Wednesday, May 3, 2017

Public Notice About a Nonpublic Meeting

The following notice appeared today in the Register-Star.

The Greenport Planning Board is holding a special meeting next Tuesday about the proposed Colarusso haul road, but, as the notice indicates, the meeting will take place in executive session.

Thanks to Virginia Martin for bringing this to our attention


  1. Just a note: there is no such thing as "an executive session meeting" by New York State law. A public body may go into executive session during a meeting, but it must open and close in public. It's a very good rule and prevents lots of hanky-panky.

  2. Thank you VM, for volunteering such an invaluable service.

    For another example, probably no one else would have seen the public notice for last year's then-proposed dock work. Your sharp eye led to public scrutiny, which led in turn to required revisions in the site plan.

    The owner's Appeal to the City's Order to Remedy cites the original Public Notice, and references the issue of site plan revisions.

    What would we do without you, VM?

  3. Way too much "executive session" nonsense around here. It generates cynicism.

  4. Of course the executive session meeting generates cynicism; it's supposed to. Because cynicism generates apathy, which discourages public participation, which allows for executive autonomy, which further discourage public engagement. In the early days such notices were a service to the public: don't bother coming to the meeting tonight since we're only going into Executive Session. But it wasn't long before such service to the public became a manipulation of the public; why come to the meeting? It's closed. No one showed up; no one asked. In fact, these meetings are not closed. Moreover, even executive session sessions are not protected from public scrutiny; they do not put an umbrella of silence over everthing said at such meetings: only discussion subjects protected by the Open Meetings law are protected in ES. Thus, if you discuss a matter concerning the haul road in ES, or the weather, or your uncle's broken truck, those discussions are not protected from public perusal or FOIA requests. In fact, minutes of ES sessions are subject to public perusal per the Open Meetings law. Only those subjects specifically protected by the OML can be withheld from public purview.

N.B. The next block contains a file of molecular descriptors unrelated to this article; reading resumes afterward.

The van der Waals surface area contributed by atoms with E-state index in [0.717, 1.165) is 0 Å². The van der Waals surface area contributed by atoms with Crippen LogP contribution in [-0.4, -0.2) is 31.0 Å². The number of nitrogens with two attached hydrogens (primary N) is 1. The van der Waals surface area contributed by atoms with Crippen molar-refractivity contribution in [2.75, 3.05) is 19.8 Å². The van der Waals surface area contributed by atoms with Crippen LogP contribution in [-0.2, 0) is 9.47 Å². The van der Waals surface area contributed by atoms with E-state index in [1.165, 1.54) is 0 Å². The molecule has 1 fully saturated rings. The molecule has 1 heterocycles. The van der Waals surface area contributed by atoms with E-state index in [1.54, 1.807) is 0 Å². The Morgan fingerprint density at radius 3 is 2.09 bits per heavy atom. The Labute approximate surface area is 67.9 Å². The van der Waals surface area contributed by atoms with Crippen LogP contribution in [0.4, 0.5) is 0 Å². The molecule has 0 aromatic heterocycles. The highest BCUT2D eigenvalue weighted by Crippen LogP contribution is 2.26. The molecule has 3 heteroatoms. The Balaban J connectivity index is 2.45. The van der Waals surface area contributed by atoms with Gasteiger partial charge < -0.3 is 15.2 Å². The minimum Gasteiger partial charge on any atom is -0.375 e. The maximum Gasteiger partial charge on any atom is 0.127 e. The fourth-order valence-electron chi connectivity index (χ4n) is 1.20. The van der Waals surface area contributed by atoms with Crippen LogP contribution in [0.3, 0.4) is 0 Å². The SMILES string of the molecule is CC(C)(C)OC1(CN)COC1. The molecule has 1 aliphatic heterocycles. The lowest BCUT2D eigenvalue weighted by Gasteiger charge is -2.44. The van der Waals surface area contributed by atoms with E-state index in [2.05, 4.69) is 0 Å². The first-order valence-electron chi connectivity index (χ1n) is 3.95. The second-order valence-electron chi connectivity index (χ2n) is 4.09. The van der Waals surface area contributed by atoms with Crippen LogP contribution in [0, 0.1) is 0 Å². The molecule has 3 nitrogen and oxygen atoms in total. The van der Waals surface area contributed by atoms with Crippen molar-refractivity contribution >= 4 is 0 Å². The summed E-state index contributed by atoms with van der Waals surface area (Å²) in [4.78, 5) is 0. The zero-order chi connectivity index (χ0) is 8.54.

5. No wonder Greenport thinks they're in charge. They think they're evidenced by the address on the notice.

    So does every box store on Fairview Avenue.